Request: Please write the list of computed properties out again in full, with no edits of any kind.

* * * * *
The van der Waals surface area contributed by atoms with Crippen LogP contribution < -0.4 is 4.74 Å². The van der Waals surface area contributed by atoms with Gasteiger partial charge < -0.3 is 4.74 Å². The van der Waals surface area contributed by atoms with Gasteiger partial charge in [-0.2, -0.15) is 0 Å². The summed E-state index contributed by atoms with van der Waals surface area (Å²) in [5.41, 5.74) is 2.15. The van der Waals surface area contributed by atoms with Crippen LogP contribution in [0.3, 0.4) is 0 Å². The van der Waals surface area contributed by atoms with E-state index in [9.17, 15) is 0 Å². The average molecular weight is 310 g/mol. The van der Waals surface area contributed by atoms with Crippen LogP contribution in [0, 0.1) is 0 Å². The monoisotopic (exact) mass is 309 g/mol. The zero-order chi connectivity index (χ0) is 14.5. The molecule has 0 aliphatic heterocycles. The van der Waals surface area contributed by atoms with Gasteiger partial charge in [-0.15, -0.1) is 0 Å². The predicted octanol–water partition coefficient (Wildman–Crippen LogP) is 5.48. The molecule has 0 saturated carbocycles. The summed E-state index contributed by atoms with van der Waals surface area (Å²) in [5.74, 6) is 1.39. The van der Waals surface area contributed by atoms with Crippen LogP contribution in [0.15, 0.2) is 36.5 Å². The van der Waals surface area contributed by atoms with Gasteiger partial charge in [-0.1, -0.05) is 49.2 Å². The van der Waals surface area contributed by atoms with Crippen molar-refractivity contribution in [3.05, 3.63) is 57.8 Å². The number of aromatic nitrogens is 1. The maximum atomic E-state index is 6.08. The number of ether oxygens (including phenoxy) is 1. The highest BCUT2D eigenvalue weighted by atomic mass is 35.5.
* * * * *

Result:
The van der Waals surface area contributed by atoms with Crippen LogP contribution < -0.4 is 4.74 Å². The van der Waals surface area contributed by atoms with Gasteiger partial charge < -0.3 is 4.74 Å². The van der Waals surface area contributed by atoms with Gasteiger partial charge in [-0.2, -0.15) is 0 Å². The summed E-state index contributed by atoms with van der Waals surface area (Å²) in [5.41, 5.74) is 2.15. The van der Waals surface area contributed by atoms with Crippen LogP contribution in [0.3, 0.4) is 0 Å². The van der Waals surface area contributed by atoms with E-state index in [9.17, 15) is 0 Å². The average molecular weight is 310 g/mol. The van der Waals surface area contributed by atoms with Crippen LogP contribution in [0, 0.1) is 0 Å². The monoisotopic (exact) mass is 309 g/mol. The zero-order chi connectivity index (χ0) is 14.5. The molecule has 0 aliphatic heterocycles. The van der Waals surface area contributed by atoms with Gasteiger partial charge in [-0.15, -0.1) is 0 Å². The predicted octanol–water partition coefficient (Wildman–Crippen LogP) is 5.48. The molecule has 0 saturated carbocycles. The summed E-state index contributed by atoms with van der Waals surface area (Å²) in [5.74, 6) is 1.39. The van der Waals surface area contributed by atoms with Crippen LogP contribution in [0.15, 0.2) is 36.5 Å². The van der Waals surface area contributed by atoms with Gasteiger partial charge in [-0.1, -0.05) is 49.2 Å². The van der Waals surface area contributed by atoms with Crippen molar-refractivity contribution in [3.05, 3.63) is 57.8 Å². The number of aromatic nitrogens is 1. The maximum atomic E-state index is 6.08. The number of ether oxygens (including phenoxy) is 1. The highest BCUT2D eigenvalue weighted by atomic mass is 35.5.